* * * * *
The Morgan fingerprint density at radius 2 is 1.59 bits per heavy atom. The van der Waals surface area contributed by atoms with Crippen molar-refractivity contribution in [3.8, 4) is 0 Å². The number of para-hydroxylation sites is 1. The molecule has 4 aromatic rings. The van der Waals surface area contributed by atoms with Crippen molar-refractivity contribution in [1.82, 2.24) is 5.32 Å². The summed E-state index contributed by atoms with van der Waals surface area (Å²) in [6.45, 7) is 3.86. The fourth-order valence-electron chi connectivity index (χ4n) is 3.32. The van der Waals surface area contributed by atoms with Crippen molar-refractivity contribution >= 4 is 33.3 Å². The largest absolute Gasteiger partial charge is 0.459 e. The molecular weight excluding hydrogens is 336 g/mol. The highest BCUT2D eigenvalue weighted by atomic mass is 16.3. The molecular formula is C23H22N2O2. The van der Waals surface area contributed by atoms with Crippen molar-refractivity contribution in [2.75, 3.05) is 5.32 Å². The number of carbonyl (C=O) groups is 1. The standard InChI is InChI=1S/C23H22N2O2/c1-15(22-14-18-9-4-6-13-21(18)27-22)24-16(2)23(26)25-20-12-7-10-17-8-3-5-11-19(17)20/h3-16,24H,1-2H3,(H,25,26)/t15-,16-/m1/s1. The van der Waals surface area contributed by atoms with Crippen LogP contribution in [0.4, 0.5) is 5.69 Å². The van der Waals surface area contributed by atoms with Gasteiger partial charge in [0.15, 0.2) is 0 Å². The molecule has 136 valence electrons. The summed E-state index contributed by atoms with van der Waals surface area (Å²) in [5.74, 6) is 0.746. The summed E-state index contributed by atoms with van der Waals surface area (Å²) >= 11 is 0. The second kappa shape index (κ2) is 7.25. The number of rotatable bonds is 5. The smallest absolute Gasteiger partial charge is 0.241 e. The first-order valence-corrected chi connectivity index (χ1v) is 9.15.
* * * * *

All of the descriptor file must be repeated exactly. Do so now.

The Morgan fingerprint density at radius 2 is 1.59 bits per heavy atom. The van der Waals surface area contributed by atoms with Crippen molar-refractivity contribution in [3.8, 4) is 0 Å². The number of para-hydroxylation sites is 1. The molecule has 4 aromatic rings. The van der Waals surface area contributed by atoms with Crippen molar-refractivity contribution in [1.82, 2.24) is 5.32 Å². The summed E-state index contributed by atoms with van der Waals surface area (Å²) in [6.45, 7) is 3.86. The fourth-order valence-electron chi connectivity index (χ4n) is 3.32. The van der Waals surface area contributed by atoms with Crippen molar-refractivity contribution >= 4 is 33.3 Å². The largest absolute Gasteiger partial charge is 0.459 e. The molecular weight excluding hydrogens is 336 g/mol. The highest BCUT2D eigenvalue weighted by atomic mass is 16.3. The molecular formula is C23H22N2O2. The van der Waals surface area contributed by atoms with Crippen molar-refractivity contribution in [2.75, 3.05) is 5.32 Å². The number of carbonyl (C=O) groups is 1. The standard InChI is InChI=1S/C23H22N2O2/c1-15(22-14-18-9-4-6-13-21(18)27-22)24-16(2)23(26)25-20-12-7-10-17-8-3-5-11-19(17)20/h3-16,24H,1-2H3,(H,25,26)/t15-,16-/m1/s1. The van der Waals surface area contributed by atoms with Crippen LogP contribution in [0.4, 0.5) is 5.69 Å². The van der Waals surface area contributed by atoms with Gasteiger partial charge in [0.15, 0.2) is 0 Å². The molecule has 136 valence electrons. The summed E-state index contributed by atoms with van der Waals surface area (Å²) in [5.74, 6) is 0.746. The summed E-state index contributed by atoms with van der Waals surface area (Å²) >= 11 is 0. The second kappa shape index (κ2) is 7.25. The number of rotatable bonds is 5. The smallest absolute Gasteiger partial charge is 0.241 e. The first-order valence-corrected chi connectivity index (χ1v) is 9.15.